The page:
Osler-Weber-Rendu syndrome (also known as hereditary hemorrhagic telangiectasia [HHT]) is inherited in an autosomal dominant manner. The disease is characterized by mucocutaneous and visceral telangiectases and arteriovenous malformations (AVM). Although epistaxis is the most common symptom, serious complications can arise as a result of large telangiectases and AVMs affecting the central nervous system (CNS), lungs, liver, spleen, and GI mucosa.
Osler-Weber-Rendu syndrome has been reported in all racial groups, and its prevalence varies among populations. For example, 1 case per 8345 persons is reported in France. Even greater frequencies have been reported for the Dutch Antilles. The estimated frequency in the US state of Vermont is 1 per 16,500 persons. Away from these discrete populations, however, Osler-Weber-Rendu syndrome is a rare condition that is estimated to affect 1-2 persons per 100,000 population in the United States. It affects men and women equally. Although Osler-Weber-Rendu syndrome can manifest in childhood, it more commonly appears in adolescents and young adults.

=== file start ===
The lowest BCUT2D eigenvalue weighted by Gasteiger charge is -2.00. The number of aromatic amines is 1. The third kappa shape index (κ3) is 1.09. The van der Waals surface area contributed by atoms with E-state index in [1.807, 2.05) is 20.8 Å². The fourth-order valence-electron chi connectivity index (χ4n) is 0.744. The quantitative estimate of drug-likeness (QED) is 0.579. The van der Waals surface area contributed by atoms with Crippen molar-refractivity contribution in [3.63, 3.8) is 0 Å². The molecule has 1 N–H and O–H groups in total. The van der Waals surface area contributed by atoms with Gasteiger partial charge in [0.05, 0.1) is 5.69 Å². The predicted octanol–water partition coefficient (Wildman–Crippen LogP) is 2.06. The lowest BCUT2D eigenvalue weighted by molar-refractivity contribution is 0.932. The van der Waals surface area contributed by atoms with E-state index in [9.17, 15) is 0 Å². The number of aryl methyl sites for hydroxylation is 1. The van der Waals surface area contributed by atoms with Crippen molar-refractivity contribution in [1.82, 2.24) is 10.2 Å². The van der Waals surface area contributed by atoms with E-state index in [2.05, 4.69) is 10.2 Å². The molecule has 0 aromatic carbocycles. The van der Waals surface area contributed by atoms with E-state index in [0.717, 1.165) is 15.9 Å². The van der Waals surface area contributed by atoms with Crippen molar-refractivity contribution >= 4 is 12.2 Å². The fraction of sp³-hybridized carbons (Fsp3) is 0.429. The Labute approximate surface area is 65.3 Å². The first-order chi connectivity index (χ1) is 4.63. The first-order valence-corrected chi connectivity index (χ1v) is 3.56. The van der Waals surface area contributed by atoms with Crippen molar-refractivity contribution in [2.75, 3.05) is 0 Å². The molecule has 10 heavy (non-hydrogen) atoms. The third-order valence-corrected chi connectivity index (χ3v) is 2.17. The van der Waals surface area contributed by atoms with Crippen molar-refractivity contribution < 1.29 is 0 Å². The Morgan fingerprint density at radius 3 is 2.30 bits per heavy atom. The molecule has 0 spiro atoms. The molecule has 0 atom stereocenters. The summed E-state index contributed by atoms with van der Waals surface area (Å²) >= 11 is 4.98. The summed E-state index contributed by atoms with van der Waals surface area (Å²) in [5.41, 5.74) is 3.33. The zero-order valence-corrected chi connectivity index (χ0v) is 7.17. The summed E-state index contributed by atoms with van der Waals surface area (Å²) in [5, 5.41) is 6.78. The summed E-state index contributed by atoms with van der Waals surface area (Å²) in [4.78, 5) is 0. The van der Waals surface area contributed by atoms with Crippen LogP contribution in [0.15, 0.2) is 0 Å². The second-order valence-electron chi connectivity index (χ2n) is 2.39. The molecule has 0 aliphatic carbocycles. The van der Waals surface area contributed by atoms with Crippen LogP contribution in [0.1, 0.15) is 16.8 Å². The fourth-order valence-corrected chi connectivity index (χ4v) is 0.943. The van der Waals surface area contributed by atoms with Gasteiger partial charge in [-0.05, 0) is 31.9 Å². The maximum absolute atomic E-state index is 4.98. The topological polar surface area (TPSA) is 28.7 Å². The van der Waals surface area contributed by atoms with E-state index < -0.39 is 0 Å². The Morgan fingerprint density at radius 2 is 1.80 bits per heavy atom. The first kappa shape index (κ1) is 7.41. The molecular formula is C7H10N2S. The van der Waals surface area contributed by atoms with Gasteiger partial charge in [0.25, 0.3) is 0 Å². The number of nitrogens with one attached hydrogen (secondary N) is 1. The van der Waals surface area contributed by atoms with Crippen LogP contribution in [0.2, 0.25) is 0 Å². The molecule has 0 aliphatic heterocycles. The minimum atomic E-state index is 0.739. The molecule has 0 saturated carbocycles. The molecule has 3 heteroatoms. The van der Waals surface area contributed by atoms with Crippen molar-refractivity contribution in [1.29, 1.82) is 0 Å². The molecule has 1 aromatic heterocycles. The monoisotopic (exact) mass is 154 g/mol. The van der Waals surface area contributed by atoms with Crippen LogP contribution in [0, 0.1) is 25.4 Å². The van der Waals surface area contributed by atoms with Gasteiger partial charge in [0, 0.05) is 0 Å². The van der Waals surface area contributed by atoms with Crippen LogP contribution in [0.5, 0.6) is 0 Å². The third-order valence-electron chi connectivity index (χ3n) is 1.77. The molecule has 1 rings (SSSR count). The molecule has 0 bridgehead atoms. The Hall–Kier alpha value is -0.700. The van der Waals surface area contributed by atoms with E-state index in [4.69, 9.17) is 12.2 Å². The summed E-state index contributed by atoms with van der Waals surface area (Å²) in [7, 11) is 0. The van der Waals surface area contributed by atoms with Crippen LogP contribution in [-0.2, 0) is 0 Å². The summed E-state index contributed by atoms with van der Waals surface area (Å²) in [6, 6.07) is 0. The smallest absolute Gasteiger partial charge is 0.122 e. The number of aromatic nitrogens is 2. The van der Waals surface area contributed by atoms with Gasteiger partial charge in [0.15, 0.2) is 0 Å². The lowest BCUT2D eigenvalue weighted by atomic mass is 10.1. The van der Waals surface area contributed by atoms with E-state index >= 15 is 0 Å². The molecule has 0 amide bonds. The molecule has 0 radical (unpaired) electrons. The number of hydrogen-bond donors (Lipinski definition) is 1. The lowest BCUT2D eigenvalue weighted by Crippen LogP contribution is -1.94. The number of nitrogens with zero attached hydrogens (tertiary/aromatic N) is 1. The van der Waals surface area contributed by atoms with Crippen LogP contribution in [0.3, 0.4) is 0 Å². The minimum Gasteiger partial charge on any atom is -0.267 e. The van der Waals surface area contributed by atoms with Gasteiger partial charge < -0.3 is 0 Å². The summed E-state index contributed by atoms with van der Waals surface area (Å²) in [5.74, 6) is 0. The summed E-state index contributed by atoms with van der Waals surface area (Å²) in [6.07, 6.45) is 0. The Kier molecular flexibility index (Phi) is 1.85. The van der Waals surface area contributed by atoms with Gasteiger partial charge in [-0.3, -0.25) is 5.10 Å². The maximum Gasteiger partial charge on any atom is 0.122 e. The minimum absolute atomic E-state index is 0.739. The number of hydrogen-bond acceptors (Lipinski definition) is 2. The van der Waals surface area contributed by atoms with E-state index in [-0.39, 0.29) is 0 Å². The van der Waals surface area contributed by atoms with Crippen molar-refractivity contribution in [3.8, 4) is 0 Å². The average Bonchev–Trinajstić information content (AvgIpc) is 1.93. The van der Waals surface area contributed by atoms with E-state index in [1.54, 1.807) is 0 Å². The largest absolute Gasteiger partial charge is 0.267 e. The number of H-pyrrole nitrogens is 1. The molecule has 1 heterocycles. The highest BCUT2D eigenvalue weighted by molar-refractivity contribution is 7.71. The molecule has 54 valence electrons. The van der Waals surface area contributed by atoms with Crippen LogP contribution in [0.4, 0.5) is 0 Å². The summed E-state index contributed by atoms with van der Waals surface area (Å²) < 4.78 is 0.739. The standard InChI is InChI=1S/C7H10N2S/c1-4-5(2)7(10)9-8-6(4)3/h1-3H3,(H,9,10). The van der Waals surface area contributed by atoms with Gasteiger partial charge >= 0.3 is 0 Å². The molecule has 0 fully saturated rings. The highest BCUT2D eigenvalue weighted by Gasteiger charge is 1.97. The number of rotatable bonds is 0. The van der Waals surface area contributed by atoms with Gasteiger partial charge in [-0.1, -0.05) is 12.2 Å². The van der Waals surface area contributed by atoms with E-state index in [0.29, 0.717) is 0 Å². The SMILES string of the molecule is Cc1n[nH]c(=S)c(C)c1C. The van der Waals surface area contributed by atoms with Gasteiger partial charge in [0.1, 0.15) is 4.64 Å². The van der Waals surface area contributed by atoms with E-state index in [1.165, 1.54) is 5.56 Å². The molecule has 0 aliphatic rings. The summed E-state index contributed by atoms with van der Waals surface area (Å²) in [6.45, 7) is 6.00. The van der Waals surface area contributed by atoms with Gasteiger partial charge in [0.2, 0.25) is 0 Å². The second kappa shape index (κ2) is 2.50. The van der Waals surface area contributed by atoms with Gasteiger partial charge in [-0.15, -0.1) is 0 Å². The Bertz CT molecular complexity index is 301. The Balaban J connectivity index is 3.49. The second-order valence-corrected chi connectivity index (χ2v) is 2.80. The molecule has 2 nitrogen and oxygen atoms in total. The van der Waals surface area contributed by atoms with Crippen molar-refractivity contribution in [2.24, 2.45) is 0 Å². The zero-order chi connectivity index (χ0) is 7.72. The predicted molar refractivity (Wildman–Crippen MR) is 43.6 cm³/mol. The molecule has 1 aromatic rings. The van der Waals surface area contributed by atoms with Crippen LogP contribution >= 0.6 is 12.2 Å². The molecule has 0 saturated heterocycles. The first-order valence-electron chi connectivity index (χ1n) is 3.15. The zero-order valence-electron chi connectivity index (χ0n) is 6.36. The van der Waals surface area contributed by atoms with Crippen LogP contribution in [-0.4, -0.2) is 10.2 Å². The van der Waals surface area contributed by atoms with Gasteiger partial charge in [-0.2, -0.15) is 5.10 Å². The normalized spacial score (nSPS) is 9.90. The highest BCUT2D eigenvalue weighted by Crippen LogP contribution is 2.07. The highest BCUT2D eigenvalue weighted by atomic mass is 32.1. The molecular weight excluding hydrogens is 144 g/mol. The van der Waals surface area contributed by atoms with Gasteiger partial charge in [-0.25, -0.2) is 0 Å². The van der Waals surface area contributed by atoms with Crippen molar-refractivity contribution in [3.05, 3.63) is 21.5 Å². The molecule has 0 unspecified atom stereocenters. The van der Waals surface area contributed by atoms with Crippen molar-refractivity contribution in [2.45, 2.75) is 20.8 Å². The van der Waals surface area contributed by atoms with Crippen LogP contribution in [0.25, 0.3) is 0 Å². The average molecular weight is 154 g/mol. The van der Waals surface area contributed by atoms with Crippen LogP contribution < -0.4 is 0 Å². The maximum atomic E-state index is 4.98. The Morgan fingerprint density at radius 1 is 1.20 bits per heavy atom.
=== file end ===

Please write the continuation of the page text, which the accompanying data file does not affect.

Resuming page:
The prognosis for most patients is generally good when sources of bleeding can be found and controlled. Recurrent epistaxis and GI mucosal bleeds can result in melena and iron-deficiency anemia. Nosebleeds tend to become more serious with age, with 10%-30% of patients requiring blood transfusion. Patients with pulmonary AVMs and extensive GI telangiectases are at risk for life-threatening hemorrhage at these sites. In patients who have pulmonary AVMs, the risk for stroke is estimated to be 2% per year, while the incidence of brain abscess is estimated to be 1% per year. These patients are at risk for paradoxical bland and septic emboli. Cases have been reported of extensive hepatic involvement, with some patients requiring liver transplantation. Despite the numerous potential complications associated with Osler-Weber-Rendu syndrome, only 10% of these patients die from complications of the disease.
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Cite this: Noah Gudel, Alyn Hatter, Stanley L. Fox, et. al. A 50-Year-Old With Telangiectasia, Cough, and Epistaxis - Medscape - Aug 20, 2021.